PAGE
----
2018-05-03 / Community News

Student develops logo

In November, 2017 the American Association of Retired People designated Biddeford as one of its Age-Friendly cities, recognizing its officials and other community members as leading resources for improving the livability of communities for all of its residents with a particular focus on people age 50 and older and their families. In January, the committee was searching for a logo and one of its members, Ron Gobeil, volunteered to seek out design help from the local community. He found Engine, a nonprofit agency in downtown Biddeford that, among other things, helps community members design marketing materials.

One of Engine’s projects is called “Makers + Marketing,” a weekly gathering of mostly middle and high school students who are interested in careers in graphic design, illustration, photography, filmmaking and marketing. With the help of professional instructors and mentors, students assist local businesses and community groups to produce needed marketing materials such as posters, logos, videos, packaging, photo shoots and editing. Devon Kelly-Yurdin, Engine education and outreach director, described the project as “looking for practical ways for local students to learn graphic design skills and make meaningful community contributions and connections.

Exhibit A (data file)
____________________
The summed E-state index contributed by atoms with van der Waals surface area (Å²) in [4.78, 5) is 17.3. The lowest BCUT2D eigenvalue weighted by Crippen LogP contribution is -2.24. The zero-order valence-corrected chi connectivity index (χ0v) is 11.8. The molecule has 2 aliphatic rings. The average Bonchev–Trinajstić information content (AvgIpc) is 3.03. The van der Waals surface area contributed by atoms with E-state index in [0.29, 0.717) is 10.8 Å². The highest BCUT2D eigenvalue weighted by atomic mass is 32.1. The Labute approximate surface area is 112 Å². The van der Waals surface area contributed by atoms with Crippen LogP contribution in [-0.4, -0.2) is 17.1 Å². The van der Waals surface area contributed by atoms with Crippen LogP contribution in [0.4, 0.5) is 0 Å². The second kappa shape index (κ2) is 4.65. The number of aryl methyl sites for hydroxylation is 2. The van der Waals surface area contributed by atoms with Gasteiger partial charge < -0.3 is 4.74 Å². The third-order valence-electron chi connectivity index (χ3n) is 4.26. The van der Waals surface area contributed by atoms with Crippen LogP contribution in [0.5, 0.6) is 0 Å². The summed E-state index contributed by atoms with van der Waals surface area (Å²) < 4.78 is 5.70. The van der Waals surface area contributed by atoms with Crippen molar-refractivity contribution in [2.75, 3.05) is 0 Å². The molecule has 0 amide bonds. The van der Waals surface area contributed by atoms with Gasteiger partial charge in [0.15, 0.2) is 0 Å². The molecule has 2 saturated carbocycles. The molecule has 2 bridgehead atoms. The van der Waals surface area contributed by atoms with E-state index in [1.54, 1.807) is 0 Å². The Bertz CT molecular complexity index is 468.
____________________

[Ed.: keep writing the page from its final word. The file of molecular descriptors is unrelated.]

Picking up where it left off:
While visiting Engine, Gobeil met Anthony Gendron and his volunteer class instructor, Savanna Pettengill. Gendron is a Biddeford High School freshman who learned about Engine’s Makers + Marketing class last summer and decided to enroll in the fall. Pettengill works in special education in New Hampshire during most of the day and heads to Engine in the late afternoon where she helps students like Gendron.

After Gobeil discussed the logo idea with the pair, everyone agreed that it was an appropriate project to tackle. Gendron came to the project with solid drawing skills but had to master how to create a computerbased graphic using software and technical skills that he learned from scratch. He called the task “a real challenge.” Working closely with Gobeil on the design took about fours weeks to complete and along the way they had to tweak the logo to be sure that the image of Biddeford’s city hall clock tower was accurate and recognizable.

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